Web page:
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And there are more Big Bang Disruptions coming. I believe that 2014 is the beginning of a massive shift in how we live, how we work and how we play. Our home lives and our work lives will be entirely different in the next few years. And I don’t say that lightly: I am seeing radical change, the magnitude of another industrial revolution. If you’re a manufacturer, if you’re a system integrator, if you build hardware devices, or if you develop software, you’re standing on quicksand. There are unprecedented threats (and opportunities) in every business and every business model. It’s likely that nothing—no product, no business—will be left untouched.

Here’s my 2014 list of technologies that may lead to another Industrial Revolution.

1 of 6: HTML5 with WebRTC

What is it?

HTML5 is the latest incarnation of HTML. What started out as a simple markup language has evolved into HTML5, an amazing vehicle to deliver information in ways you’ve only seen in dedicated applications.

HTML5 is really a combination of a vastly improved HTML markup language, advanced Javascript, and CSS 3 (Cascading Style Sheets).  Combine all that with WebRTC (the addition of embedded Real Time Communications in the browser environment to support video, audio, and real time data communications), and you have an exponential increase in capabilities. We’re talking about advancements like allowing web pages to play video, audio, scale, mask, provide perspective, do fades, rotations, flips, spin 3D images, have vector graphics, and transport real time data all with very simple Javascript commands. Not only can you do mor,e but you can do a lot more with much less effort than a native C++ or Visual C application.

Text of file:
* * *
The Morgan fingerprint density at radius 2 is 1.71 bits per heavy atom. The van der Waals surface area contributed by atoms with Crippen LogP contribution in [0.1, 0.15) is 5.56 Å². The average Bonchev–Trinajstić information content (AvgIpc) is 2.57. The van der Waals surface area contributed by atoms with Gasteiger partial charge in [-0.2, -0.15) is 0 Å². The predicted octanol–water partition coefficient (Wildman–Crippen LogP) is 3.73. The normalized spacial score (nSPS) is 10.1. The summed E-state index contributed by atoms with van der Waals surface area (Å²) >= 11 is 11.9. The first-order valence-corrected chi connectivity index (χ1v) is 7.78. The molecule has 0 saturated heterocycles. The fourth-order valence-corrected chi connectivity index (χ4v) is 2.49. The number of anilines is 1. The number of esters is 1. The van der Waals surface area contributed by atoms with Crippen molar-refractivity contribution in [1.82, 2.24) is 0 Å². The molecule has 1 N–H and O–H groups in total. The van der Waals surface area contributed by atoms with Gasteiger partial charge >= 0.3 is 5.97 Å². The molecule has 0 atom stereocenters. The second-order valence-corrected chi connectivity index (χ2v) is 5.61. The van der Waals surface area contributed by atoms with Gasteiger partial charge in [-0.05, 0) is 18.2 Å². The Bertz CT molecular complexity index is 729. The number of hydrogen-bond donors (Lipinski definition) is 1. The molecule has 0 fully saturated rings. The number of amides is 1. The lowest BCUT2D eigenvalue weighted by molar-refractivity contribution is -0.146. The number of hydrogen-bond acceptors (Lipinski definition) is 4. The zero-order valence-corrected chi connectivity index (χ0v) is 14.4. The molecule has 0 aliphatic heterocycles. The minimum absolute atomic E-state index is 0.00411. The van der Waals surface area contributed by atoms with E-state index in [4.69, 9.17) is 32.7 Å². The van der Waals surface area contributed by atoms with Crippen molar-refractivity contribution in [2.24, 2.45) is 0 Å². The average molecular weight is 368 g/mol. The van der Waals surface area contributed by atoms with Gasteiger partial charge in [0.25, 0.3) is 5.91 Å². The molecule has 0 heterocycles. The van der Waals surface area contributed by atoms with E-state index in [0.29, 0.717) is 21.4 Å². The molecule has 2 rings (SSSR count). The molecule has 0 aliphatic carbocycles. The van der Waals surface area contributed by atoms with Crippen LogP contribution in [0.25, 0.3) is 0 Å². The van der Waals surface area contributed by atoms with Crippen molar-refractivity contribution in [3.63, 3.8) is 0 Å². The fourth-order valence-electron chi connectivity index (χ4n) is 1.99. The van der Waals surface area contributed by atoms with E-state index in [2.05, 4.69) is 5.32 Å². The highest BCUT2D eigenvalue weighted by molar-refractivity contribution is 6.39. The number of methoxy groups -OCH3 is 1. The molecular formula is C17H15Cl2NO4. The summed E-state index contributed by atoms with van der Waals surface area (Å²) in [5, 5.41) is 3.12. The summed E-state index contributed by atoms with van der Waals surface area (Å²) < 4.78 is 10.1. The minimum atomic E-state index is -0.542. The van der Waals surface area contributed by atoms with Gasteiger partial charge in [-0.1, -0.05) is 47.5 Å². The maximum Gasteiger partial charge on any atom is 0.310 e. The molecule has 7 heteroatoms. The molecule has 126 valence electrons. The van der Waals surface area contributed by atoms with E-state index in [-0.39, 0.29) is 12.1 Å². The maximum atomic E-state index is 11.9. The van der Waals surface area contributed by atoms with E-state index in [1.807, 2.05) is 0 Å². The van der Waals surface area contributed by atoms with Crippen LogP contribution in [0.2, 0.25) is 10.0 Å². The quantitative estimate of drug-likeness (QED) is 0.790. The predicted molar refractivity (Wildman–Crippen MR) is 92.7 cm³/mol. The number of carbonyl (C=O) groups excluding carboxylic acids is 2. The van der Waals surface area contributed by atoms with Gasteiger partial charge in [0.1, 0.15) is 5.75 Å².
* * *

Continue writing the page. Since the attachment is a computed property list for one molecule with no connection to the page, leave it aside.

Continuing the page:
Google engineers built the shooter game Quake II entirely into HTML5 code—all of the 3D graphics, networking, local game saving, and other features are entirely in HTML code with some JavaScript. See it here.

Why is it disruptive?

  1. It kills a lot of plug-ins, specifically things like FLASH and AJAX. Skype, Go-to-Meeting, and other proprietary PC applications.
  2. The traditional telephone system we have today and VOIP are dead.
  3. Web applications are now more attractive to developers than native applications. They will be easier, faster, more functional, and less costly to build than traditional applications.
  4. HTML5 apps can run directly on any device without any reprogramming.
  5. It may make the entire app store concept obsolete. Web apps are always up to date—no updates to do. App vendors like the Financial Times and others are already shifting away from apps in an app store to HTML5 Browser apps.

How will it affect Industrial and Building Automation?

  1. More and better web presentations from even smaller devices.
  2. More Integrated video and audio.
  3. More standard, lower cost hardware for HMIs. The traditional HMI business is dead. They can’t compete with the functionalities offered by HTML5 web applications.
  4. All current OPC Drivers are obsolete. They won’t work with web apps.

The real benefit is that it unshackles hardware from software. Developers will easily build software applications that run on your desktop, phone, and plant floor display.